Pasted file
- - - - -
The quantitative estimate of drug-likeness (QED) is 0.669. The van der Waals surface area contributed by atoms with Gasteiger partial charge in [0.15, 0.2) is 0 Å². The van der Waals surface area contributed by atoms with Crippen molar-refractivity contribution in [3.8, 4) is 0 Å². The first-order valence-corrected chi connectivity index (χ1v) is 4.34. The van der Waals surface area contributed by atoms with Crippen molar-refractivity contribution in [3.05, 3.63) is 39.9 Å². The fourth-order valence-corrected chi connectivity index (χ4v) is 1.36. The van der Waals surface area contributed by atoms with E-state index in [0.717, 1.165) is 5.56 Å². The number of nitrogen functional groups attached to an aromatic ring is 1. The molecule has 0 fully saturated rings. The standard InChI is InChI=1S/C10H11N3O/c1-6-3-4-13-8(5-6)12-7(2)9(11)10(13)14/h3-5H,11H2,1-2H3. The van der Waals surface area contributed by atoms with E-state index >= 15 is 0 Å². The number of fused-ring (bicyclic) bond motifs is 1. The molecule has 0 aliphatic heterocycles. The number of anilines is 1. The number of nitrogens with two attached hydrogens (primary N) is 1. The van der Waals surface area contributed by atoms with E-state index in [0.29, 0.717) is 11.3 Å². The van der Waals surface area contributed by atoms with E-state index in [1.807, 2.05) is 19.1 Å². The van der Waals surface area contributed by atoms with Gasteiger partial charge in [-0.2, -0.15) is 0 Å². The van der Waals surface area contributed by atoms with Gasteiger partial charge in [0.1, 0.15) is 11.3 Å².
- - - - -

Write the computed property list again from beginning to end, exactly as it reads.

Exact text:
The quantitative estimate of drug-likeness (QED) is 0.669. The van der Waals surface area contributed by atoms with Gasteiger partial charge in [0.15, 0.2) is 0 Å². The van der Waals surface area contributed by atoms with Crippen molar-refractivity contribution in [3.8, 4) is 0 Å². The first-order valence-corrected chi connectivity index (χ1v) is 4.34. The van der Waals surface area contributed by atoms with Crippen molar-refractivity contribution in [3.05, 3.63) is 39.9 Å². The fourth-order valence-corrected chi connectivity index (χ4v) is 1.36. The van der Waals surface area contributed by atoms with E-state index in [0.717, 1.165) is 5.56 Å². The number of nitrogen functional groups attached to an aromatic ring is 1. The molecule has 0 fully saturated rings. The standard InChI is InChI=1S/C10H11N3O/c1-6-3-4-13-8(5-6)12-7(2)9(11)10(13)14/h3-5H,11H2,1-2H3. The van der Waals surface area contributed by atoms with E-state index >= 15 is 0 Å². The number of fused-ring (bicyclic) bond motifs is 1. The molecule has 0 aliphatic heterocycles. The number of anilines is 1. The number of nitrogens with two attached hydrogens (primary N) is 1. The van der Waals surface area contributed by atoms with E-state index in [0.29, 0.717) is 11.3 Å². The van der Waals surface area contributed by atoms with E-state index in [1.807, 2.05) is 19.1 Å². The van der Waals surface area contributed by atoms with Gasteiger partial charge in [-0.2, -0.15) is 0 Å². The van der Waals surface area contributed by atoms with Gasteiger partial charge in [0.1, 0.15) is 11.3 Å².